The EU summit on Friday 9 December, during which 26 out of 27 member countries agreed on a new intergovernmental treaty including a “fiscal compact” to enforce budgetary discipline on states which breach the 3% deficit (of GDP) limit, will not provide the growth strategy that is necessary to help deeply indebted euro zone countries out of recession.
The fiscal compact proposals will not solve the problems of the euro for the peoples of Europe but will instead “institutionalise austerity” by enforcing an annual structural deficit that does not exceed 0.5% of GDP. A strategy for growth and for a rapid job generating recovery is completely missing. Without such a strategy there is no relief in sight for the stressed countries.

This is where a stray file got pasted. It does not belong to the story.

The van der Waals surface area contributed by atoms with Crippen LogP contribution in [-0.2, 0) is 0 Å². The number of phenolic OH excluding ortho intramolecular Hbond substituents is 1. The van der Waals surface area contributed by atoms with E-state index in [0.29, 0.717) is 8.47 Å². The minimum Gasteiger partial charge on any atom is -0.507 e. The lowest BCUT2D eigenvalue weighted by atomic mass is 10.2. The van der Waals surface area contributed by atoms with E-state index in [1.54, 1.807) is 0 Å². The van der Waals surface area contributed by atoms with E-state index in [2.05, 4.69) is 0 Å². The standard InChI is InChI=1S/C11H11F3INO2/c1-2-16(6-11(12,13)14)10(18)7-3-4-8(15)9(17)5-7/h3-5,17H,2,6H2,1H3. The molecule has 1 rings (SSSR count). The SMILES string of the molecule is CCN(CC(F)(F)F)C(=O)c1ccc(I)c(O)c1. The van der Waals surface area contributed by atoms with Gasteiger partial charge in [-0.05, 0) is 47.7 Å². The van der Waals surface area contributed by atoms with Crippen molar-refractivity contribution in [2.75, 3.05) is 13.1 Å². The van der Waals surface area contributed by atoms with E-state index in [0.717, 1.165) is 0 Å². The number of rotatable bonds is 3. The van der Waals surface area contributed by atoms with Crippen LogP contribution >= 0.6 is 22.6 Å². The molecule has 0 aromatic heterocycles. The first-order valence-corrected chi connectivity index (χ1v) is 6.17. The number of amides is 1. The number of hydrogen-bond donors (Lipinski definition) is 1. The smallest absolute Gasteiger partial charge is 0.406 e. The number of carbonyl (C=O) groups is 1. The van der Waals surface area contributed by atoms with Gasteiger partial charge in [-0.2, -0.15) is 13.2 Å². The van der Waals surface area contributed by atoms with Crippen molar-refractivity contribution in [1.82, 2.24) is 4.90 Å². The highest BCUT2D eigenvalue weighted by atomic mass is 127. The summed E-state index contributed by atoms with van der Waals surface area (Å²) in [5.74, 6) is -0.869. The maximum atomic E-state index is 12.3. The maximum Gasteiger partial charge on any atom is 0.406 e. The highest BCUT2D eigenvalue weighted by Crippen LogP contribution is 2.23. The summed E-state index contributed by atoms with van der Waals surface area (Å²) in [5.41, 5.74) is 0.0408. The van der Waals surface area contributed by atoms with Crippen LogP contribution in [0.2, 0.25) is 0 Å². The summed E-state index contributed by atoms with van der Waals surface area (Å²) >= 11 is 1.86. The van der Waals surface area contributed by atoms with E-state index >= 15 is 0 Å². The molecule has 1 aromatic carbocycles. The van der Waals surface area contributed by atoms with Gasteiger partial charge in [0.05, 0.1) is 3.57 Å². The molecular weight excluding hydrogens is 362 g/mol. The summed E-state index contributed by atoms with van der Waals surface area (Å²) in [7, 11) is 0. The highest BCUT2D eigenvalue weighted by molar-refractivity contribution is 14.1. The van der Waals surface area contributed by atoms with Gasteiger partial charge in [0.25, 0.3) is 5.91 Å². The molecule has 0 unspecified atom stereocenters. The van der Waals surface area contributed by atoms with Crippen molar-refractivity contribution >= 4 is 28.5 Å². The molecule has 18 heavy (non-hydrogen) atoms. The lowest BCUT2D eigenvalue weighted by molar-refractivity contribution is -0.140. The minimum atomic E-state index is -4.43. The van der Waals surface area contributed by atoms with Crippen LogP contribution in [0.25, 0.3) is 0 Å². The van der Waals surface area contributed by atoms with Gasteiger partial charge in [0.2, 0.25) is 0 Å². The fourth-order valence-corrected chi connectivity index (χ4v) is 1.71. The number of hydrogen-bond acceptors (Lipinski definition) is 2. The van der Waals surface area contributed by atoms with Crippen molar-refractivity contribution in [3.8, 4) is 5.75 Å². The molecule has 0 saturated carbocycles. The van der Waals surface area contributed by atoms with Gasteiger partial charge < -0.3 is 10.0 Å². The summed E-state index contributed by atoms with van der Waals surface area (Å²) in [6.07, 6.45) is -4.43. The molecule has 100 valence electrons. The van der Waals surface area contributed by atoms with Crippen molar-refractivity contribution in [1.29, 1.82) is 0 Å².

Nor did this summit, dominated by German and French political and financial considerations, include any suggestion of debt restructuring, or euro bonds or any kind of fiscal transfer mechanism to direct resources from prosperous regions to those which are struggling.
The key fact resulting from this European Council is that countries which are burdened by unsustainable debt will have even less prospects of growth. This is certainly the case for Ireland where the European “fiscal compact” will greatly restrict the policy space of future Irish governments. This is perhaps the greatest threat to recovery for an economy that is reeling from the weight of the 2010 EU/ECB/IMF high interest loan facility of €63 billion and an enormous sovereign debt burden following the recapitalisation of the main banks.